Veterans are committed to the concept of organization, responsibility, and the chain of command. Not only do they understand it, but they are strongly dedicated to it.

Team Building:

          The military is the largest “team” imaginable. From a two-man operation team to an entire army, every aspect of the military is built upon the team concept. This produces a spirit of teamwork and organization that lasts long after their service. Veterans like the structure of working as a team and they are used to it.


          Every enlisted person is accountable for his or her personal and professional situations.  As they achieve higher ranks, they gain more responsibility and accountability. Even service members with just a few years experience may have the responsibility for millions of dollars worth of equipment. This is not typical for a non-veteran, so you can rest assured that you are hiring a highly conscientious and responsible individual.


          Few companies can match the need for adaptability that the military instills in its members. Adaptability to geography, weather, or change of duty stations in as little as twenty-four hours, perhaps with their entire family, is a requirement. Resiliency and adaptability are the standard in the military.


          Trust, both in one’s teammates and your own capabilities and self-worth are not just words in the military. Trust is instilled into the veteran mentality and follows veterans wherever they go, even after separation. They trust and can be trusted.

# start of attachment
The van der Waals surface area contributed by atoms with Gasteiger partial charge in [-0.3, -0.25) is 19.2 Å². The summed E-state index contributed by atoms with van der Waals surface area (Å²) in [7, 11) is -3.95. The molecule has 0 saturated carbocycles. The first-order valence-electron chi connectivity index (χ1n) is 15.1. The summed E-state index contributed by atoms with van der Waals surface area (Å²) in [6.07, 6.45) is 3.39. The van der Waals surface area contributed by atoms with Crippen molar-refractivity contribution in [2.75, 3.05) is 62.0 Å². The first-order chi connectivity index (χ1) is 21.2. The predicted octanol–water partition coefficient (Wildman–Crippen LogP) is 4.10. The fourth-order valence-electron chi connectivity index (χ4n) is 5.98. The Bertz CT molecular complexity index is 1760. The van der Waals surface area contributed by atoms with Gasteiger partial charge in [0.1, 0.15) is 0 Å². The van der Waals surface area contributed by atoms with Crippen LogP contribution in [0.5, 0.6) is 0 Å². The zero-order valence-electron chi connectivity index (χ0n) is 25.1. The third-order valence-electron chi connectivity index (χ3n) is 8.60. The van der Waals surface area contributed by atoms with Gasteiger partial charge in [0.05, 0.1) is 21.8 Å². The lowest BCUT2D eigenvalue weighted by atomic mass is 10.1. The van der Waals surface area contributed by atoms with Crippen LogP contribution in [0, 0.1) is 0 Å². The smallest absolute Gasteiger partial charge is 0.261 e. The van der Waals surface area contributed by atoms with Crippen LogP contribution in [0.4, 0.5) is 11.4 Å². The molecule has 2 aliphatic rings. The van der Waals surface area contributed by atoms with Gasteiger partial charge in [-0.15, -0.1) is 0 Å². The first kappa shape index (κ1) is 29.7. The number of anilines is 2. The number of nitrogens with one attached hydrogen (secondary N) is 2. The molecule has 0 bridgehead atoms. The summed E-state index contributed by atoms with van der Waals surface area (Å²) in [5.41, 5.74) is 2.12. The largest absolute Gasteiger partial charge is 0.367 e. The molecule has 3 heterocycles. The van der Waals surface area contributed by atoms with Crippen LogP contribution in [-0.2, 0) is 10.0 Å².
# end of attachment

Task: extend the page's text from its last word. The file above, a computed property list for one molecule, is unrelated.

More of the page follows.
The all-volunteer military of today represents a diversified workforce along many lines including but not limited to ethnicity, education, culture, values, goal setting and achievement.


Management and team building go hand in hand as military members rise in rank. When promoted, an enlisted person or officer gains more responsibility managing a larger group of people and resources. They build their team and manage all aspects of their staff from skills assessment, training guidelines, instruction, implementation, and follow-up. 

Doing Business with the Government

Lisa Rosser, developer of http://www.thevalueofaveteran.com/, is to my mind, the definitive expert on the true value that veterans can bring to the workforce.  Her programs of training for recruitment, and retention of veterans are of the highest caliber.